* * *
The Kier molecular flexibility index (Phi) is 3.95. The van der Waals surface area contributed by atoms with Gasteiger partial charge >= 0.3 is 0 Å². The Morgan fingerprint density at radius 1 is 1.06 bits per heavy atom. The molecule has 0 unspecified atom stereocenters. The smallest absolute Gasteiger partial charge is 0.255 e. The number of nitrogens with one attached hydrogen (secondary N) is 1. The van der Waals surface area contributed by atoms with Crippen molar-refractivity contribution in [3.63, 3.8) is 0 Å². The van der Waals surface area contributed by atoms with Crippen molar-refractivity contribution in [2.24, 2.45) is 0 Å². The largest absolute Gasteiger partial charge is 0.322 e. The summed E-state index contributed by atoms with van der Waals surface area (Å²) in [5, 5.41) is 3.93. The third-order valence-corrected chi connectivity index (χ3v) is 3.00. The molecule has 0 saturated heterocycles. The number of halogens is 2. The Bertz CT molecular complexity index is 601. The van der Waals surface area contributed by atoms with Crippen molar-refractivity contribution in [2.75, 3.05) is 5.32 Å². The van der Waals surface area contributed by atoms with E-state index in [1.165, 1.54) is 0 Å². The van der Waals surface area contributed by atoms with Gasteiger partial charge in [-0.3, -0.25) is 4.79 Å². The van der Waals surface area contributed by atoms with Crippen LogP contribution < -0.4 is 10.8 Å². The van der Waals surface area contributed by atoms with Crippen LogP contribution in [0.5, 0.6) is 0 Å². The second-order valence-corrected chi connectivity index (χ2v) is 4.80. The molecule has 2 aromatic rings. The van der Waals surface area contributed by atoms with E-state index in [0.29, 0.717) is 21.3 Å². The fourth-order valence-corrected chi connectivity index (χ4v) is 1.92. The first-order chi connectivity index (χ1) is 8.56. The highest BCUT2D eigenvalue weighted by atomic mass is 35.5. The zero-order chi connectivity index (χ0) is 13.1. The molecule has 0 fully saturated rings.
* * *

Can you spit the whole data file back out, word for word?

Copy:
The Kier molecular flexibility index (Phi) is 3.95. The van der Waals surface area contributed by atoms with Gasteiger partial charge >= 0.3 is 0 Å². The Morgan fingerprint density at radius 1 is 1.06 bits per heavy atom. The molecule has 0 unspecified atom stereocenters. The smallest absolute Gasteiger partial charge is 0.255 e. The number of nitrogens with one attached hydrogen (secondary N) is 1. The van der Waals surface area contributed by atoms with Crippen molar-refractivity contribution in [3.63, 3.8) is 0 Å². The van der Waals surface area contributed by atoms with Crippen molar-refractivity contribution in [2.24, 2.45) is 0 Å². The largest absolute Gasteiger partial charge is 0.322 e. The summed E-state index contributed by atoms with van der Waals surface area (Å²) in [5, 5.41) is 3.93. The third-order valence-corrected chi connectivity index (χ3v) is 3.00. The molecule has 0 saturated heterocycles. The number of halogens is 2. The Bertz CT molecular complexity index is 601. The van der Waals surface area contributed by atoms with Crippen molar-refractivity contribution in [2.75, 3.05) is 5.32 Å². The van der Waals surface area contributed by atoms with E-state index in [1.165, 1.54) is 0 Å². The van der Waals surface area contributed by atoms with Gasteiger partial charge in [-0.3, -0.25) is 4.79 Å². The van der Waals surface area contributed by atoms with Crippen LogP contribution < -0.4 is 10.8 Å². The van der Waals surface area contributed by atoms with Crippen LogP contribution in [0.5, 0.6) is 0 Å². The second-order valence-corrected chi connectivity index (χ2v) is 4.80. The molecule has 2 aromatic rings. The van der Waals surface area contributed by atoms with E-state index in [0.29, 0.717) is 21.3 Å². The fourth-order valence-corrected chi connectivity index (χ4v) is 1.92. The first-order chi connectivity index (χ1) is 8.56. The highest BCUT2D eigenvalue weighted by atomic mass is 35.5. The zero-order chi connectivity index (χ0) is 13.1. The molecule has 0 fully saturated rings.